Bloomberg by the Numbers: $240 M

Photograph by Jewel Samad/AFP/Getty Images

A President Barack Obama supporter in Des Moines, Iowa.

That’s how much super-political action committees have raised thus far in the 2012 election cycle, according to the Center for Responsive Politics, a nonpartisan group in Washington that tracks political giving.

Super-PACs grew out of a series of regulatory and court rulings in 2010 including the Citizens United case, which the Supreme Court affirmed yesterday in invalidating a Montana statute banning independent political spending by corporations.

While more than 600 super-PACs have been created, just four have accounted for 56 percent of their total receipts.

Restore Our Future, a super-PAC that backs Republican Mitt Romney for president, raised $61.5 million through May, followed by American Crossroads, another Republican super-PAC, with $34.5 million. Winning Our Future raised $23.9 million, most of it from billionaire casino executive Sheldon Adelson and his family.

Priorities USA Action, which backs President Barack Obama’s re-election, raised $14.6 million.

Obama and Romney are busy raising cash for their own campaigns, as both look to close June with a spurt of money that they can brandish to supporters and the press.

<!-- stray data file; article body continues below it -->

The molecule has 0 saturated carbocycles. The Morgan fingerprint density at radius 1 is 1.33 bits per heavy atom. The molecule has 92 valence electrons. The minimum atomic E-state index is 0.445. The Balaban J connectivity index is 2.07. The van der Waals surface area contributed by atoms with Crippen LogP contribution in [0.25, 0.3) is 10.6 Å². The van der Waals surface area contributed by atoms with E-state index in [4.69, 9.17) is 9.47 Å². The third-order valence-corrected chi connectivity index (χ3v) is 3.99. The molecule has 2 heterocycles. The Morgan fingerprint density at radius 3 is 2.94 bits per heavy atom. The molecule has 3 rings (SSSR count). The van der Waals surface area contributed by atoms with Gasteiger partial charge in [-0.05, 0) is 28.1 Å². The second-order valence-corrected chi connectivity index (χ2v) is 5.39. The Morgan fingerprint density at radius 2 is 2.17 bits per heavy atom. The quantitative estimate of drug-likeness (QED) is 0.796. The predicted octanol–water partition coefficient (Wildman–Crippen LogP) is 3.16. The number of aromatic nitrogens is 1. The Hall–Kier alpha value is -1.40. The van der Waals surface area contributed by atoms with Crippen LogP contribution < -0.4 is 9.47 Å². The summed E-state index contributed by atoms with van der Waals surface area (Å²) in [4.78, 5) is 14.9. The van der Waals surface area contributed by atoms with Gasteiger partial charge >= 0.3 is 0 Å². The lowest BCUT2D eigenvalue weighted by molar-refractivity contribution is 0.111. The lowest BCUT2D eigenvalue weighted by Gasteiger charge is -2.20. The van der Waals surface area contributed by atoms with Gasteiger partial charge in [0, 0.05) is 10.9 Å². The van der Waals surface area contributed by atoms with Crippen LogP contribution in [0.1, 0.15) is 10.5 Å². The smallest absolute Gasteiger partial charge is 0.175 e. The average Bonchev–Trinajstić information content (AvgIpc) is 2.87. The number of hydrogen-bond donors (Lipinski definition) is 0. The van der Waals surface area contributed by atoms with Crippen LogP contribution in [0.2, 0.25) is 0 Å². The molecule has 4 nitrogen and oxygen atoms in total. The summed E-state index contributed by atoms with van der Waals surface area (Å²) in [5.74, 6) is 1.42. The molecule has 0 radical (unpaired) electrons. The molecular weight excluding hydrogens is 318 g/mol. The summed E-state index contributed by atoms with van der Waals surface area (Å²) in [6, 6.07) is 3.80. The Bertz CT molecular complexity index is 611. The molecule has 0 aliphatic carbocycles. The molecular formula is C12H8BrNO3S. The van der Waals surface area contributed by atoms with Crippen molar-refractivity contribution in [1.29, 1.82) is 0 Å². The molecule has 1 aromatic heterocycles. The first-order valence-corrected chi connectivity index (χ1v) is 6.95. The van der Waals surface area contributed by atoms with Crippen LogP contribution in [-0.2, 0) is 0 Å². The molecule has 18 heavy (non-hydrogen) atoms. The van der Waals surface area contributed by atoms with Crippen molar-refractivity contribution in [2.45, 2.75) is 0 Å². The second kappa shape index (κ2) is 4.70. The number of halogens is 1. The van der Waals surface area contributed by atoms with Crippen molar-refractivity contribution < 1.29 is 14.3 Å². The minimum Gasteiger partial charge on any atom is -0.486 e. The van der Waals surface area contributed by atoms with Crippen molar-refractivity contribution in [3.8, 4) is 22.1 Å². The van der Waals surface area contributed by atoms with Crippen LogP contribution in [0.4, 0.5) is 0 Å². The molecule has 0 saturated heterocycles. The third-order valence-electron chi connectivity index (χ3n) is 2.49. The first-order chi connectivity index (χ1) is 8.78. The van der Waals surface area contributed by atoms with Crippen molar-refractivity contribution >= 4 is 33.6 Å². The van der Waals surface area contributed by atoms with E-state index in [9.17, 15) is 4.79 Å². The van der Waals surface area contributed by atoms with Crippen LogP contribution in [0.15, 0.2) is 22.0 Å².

The president raised money yesterday in Boston and is collecting contributions in Atlanta and Miami today, Bloomberg’s Margaret Talev writes. Romney is campaigning in Virginia, one of about a dozen states that Democratic and Republican strategists consider as competitive.

On other fronts:

Julie Hirschfeld Davis writes about how the immigration issue is a political “minefield” for Obama and Romney after the Supreme Court struck down most of Arizona’s curbs on illegal immigration yesterday.

It’s primary election day in five states including New York, where the marquee race is Harlem Democrat Charles Rangel’s bid for a 22nd House term. Peter Green writes about Rangel for Political Capital, which also features my own preview of key primaries to watch.

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